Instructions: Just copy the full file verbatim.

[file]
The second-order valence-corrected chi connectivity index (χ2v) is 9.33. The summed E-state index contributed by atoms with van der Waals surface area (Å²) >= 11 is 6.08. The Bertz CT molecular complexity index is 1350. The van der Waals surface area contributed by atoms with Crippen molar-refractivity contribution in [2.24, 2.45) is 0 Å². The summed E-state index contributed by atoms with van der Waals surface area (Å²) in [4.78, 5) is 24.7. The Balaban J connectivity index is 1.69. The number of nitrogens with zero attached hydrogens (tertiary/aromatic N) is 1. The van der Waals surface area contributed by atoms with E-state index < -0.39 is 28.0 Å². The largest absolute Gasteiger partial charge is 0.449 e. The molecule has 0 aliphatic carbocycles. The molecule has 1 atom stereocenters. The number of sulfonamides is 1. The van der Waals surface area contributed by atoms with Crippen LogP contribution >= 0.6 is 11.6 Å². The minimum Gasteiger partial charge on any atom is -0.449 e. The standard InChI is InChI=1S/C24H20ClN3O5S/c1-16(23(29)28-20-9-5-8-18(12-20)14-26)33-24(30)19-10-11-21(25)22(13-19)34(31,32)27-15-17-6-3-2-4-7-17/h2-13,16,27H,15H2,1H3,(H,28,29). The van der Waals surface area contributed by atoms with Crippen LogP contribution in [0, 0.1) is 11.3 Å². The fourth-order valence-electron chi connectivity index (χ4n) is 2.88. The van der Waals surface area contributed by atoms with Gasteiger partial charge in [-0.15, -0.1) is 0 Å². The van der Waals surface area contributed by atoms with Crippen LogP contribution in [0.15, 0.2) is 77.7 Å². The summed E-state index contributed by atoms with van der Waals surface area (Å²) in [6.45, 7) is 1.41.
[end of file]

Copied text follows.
The second-order valence-corrected chi connectivity index (χ2v) is 9.33. The summed E-state index contributed by atoms with van der Waals surface area (Å²) >= 11 is 6.08. The Bertz CT molecular complexity index is 1350. The van der Waals surface area contributed by atoms with Crippen molar-refractivity contribution in [2.24, 2.45) is 0 Å². The summed E-state index contributed by atoms with van der Waals surface area (Å²) in [4.78, 5) is 24.7. The Balaban J connectivity index is 1.69. The number of nitrogens with zero attached hydrogens (tertiary/aromatic N) is 1. The van der Waals surface area contributed by atoms with E-state index < -0.39 is 28.0 Å². The largest absolute Gasteiger partial charge is 0.449 e. The molecule has 0 aliphatic carbocycles. The molecule has 1 atom stereocenters. The number of sulfonamides is 1. The van der Waals surface area contributed by atoms with Crippen LogP contribution >= 0.6 is 11.6 Å². The minimum Gasteiger partial charge on any atom is -0.449 e. The standard InChI is InChI=1S/C24H20ClN3O5S/c1-16(23(29)28-20-9-5-8-18(12-20)14-26)33-24(30)19-10-11-21(25)22(13-19)34(31,32)27-15-17-6-3-2-4-7-17/h2-13,16,27H,15H2,1H3,(H,28,29). The van der Waals surface area contributed by atoms with Crippen LogP contribution in [0, 0.1) is 11.3 Å². The fourth-order valence-electron chi connectivity index (χ4n) is 2.88. The van der Waals surface area contributed by atoms with Gasteiger partial charge in [-0.15, -0.1) is 0 Å². The van der Waals surface area contributed by atoms with Crippen LogP contribution in [0.15, 0.2) is 77.7 Å². The summed E-state index contributed by atoms with van der Waals surface area (Å²) in [6.45, 7) is 1.41.